The plaintiff’s car was struck by a company car driven by the defendant in the course of her employment and she sought damages. Her action, against the employer, was struck out as late under the 1980 Act. She then commenced an action against the driver defendant.
Held: The plaintiff was allowed to seek the exercise of the court’s discretion. Where a plaintiff in a personal injury action issues against one party, but that claim is dismissed, the court retains the discretion to allow a subsequent claim on similar facts against a different party under the section.
Simon Brown LJ discussed the Walkley case: ‘Lord Wilberforce was there [p. 609 cited above] saying that as a matter of construction the particular prejudice to which the section 33 discretion is directed is that occasioned by the plaintiff not having issued his proceedings within the primary three-year limitation period. Once he has issued his proceedings within that period, then, for whatever reason they have ceased to exist – whether through failure to serve, strike out for want of prosecution, or discontinuance – section 33 simply has no application.
Although Lord Wilberforce observes that any prejudice resulting from the ultimate ineffectiveness of the first proceedings is due rather to the plaintiff’s inaction than to the act (i.e. the proceedings not having being issued in time), this observation seems to me strictly outside the ratio. It is, after all, plain that the section 33 discretion arises notwithstanding a plaintiff’s solicitors’ perhaps far greater negligence in failing ever to have issued proceedings within the primary limitation period in the first place. Indeed, as Lord Diplock expressly recognised in Thompson v Brown  1 W.L.R. 744, 752 that is an undoubted anomaly arising from the Walkley principle.
I accordingly understand the Walkley principle to exclude from section 33 only actions which involve the same defendant and the same cause of action as was the subject of the earlier, timeous proceedings.’ and ‘The general tendency of those cases, I have no doubt, is to support the plaintiff’s argument. In the first place, they suggest a marked unwillingness on the Court’s part to apply the Walkley case . . . unless it is plainly indistinguishable . . . ‘ and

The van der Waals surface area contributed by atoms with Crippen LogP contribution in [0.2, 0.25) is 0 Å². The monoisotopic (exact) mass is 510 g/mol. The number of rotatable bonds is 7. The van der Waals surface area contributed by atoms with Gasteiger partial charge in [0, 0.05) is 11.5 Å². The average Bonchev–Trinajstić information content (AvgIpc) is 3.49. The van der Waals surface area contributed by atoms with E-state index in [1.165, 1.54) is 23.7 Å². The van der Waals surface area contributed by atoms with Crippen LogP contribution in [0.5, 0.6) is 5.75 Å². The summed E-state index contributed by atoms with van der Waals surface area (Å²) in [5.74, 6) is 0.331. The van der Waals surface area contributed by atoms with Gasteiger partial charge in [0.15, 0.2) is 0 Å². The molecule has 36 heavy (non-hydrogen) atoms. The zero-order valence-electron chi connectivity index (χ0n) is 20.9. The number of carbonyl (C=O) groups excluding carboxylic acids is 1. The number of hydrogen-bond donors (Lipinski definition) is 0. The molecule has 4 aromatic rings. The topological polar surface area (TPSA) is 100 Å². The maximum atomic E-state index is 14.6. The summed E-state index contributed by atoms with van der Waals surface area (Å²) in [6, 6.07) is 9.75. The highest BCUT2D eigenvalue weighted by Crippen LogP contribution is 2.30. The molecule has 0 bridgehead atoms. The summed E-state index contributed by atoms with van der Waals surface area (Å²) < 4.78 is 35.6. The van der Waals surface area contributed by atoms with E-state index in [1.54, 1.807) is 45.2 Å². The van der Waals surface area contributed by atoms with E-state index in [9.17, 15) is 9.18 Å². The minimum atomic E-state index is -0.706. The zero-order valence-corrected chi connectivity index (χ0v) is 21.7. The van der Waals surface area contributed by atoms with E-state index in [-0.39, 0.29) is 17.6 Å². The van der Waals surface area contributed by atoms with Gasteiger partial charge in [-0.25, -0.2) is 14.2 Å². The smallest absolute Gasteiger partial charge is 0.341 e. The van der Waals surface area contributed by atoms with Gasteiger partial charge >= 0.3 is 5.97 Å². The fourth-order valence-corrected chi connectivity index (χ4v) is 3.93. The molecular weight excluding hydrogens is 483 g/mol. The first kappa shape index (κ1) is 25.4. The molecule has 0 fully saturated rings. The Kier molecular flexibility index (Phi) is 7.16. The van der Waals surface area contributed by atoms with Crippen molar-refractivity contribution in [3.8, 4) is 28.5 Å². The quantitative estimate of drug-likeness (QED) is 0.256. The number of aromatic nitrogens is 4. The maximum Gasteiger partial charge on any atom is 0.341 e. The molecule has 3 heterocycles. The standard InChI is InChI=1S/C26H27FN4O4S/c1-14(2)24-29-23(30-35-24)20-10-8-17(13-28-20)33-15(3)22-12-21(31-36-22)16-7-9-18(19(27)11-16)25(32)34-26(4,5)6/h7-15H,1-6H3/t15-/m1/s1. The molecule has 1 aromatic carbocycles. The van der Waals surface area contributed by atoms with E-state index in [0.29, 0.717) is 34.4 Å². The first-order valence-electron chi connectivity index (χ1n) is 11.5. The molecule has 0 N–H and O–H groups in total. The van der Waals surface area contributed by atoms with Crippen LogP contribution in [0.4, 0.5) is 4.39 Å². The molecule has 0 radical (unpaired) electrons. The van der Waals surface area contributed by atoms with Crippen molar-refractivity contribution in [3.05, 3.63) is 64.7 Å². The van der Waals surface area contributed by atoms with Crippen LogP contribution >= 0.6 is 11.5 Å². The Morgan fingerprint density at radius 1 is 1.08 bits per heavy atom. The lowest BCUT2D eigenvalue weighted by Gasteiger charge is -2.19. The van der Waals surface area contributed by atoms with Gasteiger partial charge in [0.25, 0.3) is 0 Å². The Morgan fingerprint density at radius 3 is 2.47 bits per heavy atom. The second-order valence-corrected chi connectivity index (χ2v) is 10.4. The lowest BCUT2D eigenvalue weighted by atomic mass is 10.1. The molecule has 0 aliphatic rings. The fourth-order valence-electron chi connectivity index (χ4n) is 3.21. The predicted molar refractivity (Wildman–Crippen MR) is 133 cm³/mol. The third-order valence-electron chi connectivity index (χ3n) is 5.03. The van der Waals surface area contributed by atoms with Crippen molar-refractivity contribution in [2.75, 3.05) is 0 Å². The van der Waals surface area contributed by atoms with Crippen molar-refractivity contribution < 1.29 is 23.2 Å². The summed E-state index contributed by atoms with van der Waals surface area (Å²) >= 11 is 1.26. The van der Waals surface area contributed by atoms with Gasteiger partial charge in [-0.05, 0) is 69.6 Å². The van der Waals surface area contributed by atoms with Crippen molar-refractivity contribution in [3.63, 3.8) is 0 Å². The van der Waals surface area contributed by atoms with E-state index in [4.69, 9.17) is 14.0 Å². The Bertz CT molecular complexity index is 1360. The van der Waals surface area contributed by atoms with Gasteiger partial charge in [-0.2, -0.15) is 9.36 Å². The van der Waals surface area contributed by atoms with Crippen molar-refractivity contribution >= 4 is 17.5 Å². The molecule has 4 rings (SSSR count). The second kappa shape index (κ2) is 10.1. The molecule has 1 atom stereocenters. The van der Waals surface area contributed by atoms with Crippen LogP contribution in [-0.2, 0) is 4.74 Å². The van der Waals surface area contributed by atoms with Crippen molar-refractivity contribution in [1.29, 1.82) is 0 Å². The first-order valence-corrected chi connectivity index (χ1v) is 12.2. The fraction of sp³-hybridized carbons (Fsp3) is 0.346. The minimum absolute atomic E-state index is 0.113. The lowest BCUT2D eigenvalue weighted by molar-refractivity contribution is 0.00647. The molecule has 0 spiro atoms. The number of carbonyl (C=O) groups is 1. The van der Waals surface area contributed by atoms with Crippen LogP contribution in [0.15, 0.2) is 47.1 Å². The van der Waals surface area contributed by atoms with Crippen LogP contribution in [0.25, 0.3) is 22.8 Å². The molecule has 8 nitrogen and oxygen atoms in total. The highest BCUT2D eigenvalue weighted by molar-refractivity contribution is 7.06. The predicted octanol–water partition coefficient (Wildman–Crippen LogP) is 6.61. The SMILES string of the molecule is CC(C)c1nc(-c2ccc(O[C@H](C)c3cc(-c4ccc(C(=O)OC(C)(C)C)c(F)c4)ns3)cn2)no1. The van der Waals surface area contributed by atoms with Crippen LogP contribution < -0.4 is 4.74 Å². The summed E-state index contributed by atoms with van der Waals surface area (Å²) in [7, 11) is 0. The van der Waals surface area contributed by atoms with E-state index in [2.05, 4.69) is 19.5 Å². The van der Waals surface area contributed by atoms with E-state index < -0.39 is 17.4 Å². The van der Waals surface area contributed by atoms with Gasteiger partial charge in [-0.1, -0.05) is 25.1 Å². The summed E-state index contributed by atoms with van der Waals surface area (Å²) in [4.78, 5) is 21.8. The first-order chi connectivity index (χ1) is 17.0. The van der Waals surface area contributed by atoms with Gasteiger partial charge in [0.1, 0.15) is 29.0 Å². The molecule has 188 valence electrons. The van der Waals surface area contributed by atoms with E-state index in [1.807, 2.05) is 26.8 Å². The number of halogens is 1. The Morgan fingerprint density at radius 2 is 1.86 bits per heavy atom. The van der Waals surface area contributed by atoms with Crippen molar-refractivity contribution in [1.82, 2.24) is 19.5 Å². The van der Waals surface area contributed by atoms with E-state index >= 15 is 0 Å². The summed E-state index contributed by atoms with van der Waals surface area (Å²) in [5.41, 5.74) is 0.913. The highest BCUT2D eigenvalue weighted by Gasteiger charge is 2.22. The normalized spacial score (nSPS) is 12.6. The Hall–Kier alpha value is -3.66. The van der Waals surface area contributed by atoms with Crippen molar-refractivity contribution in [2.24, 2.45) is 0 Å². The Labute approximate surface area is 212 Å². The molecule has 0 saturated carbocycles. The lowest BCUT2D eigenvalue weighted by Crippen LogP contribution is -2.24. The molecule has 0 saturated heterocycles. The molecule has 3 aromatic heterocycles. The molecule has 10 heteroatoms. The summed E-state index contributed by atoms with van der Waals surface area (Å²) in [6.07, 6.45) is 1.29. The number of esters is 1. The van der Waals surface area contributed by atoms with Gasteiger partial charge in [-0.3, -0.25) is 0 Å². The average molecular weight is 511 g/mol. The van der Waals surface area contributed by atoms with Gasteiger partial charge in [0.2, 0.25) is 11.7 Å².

‘By the same token that the Walkley principle itself rests upon a narrow and somewhat technical construction of section 33, so too it is, in my judgment, possible to escape it on just such grounds. That, moreover, is particularly appropriate given the undoubted anomalies that in any event arise from the application of the principle – most notably, as already pointed out, its failure to impact on cases of perhaps greater negligence where no writ was ever issued in the first place. I would accordingly rule that the section 33 discretion arises in all cases save those which fall four-square within the Walkley principle.’
Simon Brown, Waller and Clarke LJJ
Times 31-Mar-1999,  EWCA Civ 1061,  1 WLR 2068,  PIQR P249
Limitation Act 1980 33 11
England and Wales
Cited – Walkley v Precision Forgings Ltd HL 1979
The plaintiff tried to bring a second action in respect of an industrial injury claim outside the limitation period so as to overcome the likelihood that his first action, although timeous, would be dismissed for want of prosecution.
Held: He . .
Cited – Forward v Hendricks CA 6-Dec-1996
Cited – Deerness v John R Keeble and Son (Brantham) Ltd HL 1983
The plaintiff suffered very serious injuries as a passenger in a car, and a writ was issued within the three-year period against the driver and the owner of the car whose insurers made a substantial interim payment. The writ was not served, nor . .
Cited – Piggott v Aulton (Deceased) CA 29-Jan-2003
The claimant had issued proceedings against the deceased after his death, but before a personal representative had been appointed. They later discontinued and re-issued against the person appointed by the court to defend the action. The defendant . .
Cited – Barry Young (Deceased) v Western Power Distribution (South West) Plc CA 18-Jul-2003
The deceased had begun an action on becoming ill after exposure to asbestos by the defendant. He withdrew his action after receiving expert evidence that his illness was unrelated. A post-mortem examination showed this evidence to be mistaken. His . .
Cited – Jacqueline Adam v Rasal Ali CA 21-Feb-2006
The defendant sought damages against the defendant for personal injury from his alleged negligence. Her action was struck out and she recommenced the action. The defendant pleaded that she was out of time. The claimant said that the first action . .
Cited – Horton v Sadler and Another HL 14-Jun-2006
The claimant had been injured in a road traffic accident for which the defendant was responsible in negligence. The defendant was not insured, and so a claim was to be made against the MIB. The plaintiff issued proceedings just before the expiry of . .
These lists may be incomplete.
Updated: 19 May 2021; Ref: scu.145976